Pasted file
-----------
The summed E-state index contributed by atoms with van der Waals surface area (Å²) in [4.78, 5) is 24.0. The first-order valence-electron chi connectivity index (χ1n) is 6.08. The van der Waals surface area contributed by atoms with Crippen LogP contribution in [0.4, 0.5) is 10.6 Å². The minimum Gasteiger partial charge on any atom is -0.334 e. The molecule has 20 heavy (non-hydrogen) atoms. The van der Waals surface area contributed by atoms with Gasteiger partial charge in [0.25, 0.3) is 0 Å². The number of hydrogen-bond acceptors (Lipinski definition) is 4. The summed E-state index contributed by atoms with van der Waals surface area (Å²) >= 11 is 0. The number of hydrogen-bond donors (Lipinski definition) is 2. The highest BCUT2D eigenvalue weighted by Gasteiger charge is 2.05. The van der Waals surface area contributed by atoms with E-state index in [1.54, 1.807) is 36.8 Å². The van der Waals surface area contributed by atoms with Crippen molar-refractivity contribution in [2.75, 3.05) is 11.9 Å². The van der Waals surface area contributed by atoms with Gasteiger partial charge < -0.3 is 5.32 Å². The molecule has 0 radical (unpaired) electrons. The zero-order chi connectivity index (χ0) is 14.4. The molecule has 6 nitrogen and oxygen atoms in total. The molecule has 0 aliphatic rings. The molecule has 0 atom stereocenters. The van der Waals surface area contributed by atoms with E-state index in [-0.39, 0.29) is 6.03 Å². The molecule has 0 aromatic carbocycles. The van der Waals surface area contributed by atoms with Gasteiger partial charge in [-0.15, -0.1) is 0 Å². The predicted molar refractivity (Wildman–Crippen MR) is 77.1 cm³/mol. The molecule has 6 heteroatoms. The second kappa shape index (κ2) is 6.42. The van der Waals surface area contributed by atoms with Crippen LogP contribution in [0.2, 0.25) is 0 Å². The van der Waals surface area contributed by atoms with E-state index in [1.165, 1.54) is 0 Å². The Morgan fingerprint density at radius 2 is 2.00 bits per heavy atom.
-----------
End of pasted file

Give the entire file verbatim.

The summed E-state index contributed by atoms with van der Waals surface area (Å²) in [4.78, 5) is 24.0. The first-order valence-electron chi connectivity index (χ1n) is 6.08. The van der Waals surface area contributed by atoms with Crippen LogP contribution in [0.4, 0.5) is 10.6 Å². The minimum Gasteiger partial charge on any atom is -0.334 e. The molecule has 20 heavy (non-hydrogen) atoms. The van der Waals surface area contributed by atoms with Gasteiger partial charge in [0.25, 0.3) is 0 Å². The number of hydrogen-bond acceptors (Lipinski definition) is 4. The summed E-state index contributed by atoms with van der Waals surface area (Å²) >= 11 is 0. The number of hydrogen-bond donors (Lipinski definition) is 2. The highest BCUT2D eigenvalue weighted by Gasteiger charge is 2.05. The van der Waals surface area contributed by atoms with E-state index in [1.54, 1.807) is 36.8 Å². The van der Waals surface area contributed by atoms with Crippen molar-refractivity contribution in [2.75, 3.05) is 11.9 Å². The van der Waals surface area contributed by atoms with Gasteiger partial charge < -0.3 is 5.32 Å². The molecule has 0 radical (unpaired) electrons. The zero-order chi connectivity index (χ0) is 14.4. The molecule has 6 nitrogen and oxygen atoms in total. The molecule has 0 aliphatic rings. The molecule has 0 atom stereocenters. The van der Waals surface area contributed by atoms with E-state index in [-0.39, 0.29) is 6.03 Å². The molecule has 0 aromatic carbocycles. The van der Waals surface area contributed by atoms with Gasteiger partial charge in [-0.15, -0.1) is 0 Å². The predicted molar refractivity (Wildman–Crippen MR) is 77.1 cm³/mol. The molecule has 6 heteroatoms. The second kappa shape index (κ2) is 6.42. The van der Waals surface area contributed by atoms with Crippen LogP contribution in [0.2, 0.25) is 0 Å². The van der Waals surface area contributed by atoms with E-state index in [1.165, 1.54) is 0 Å². The Morgan fingerprint density at radius 2 is 2.00 bits per heavy atom.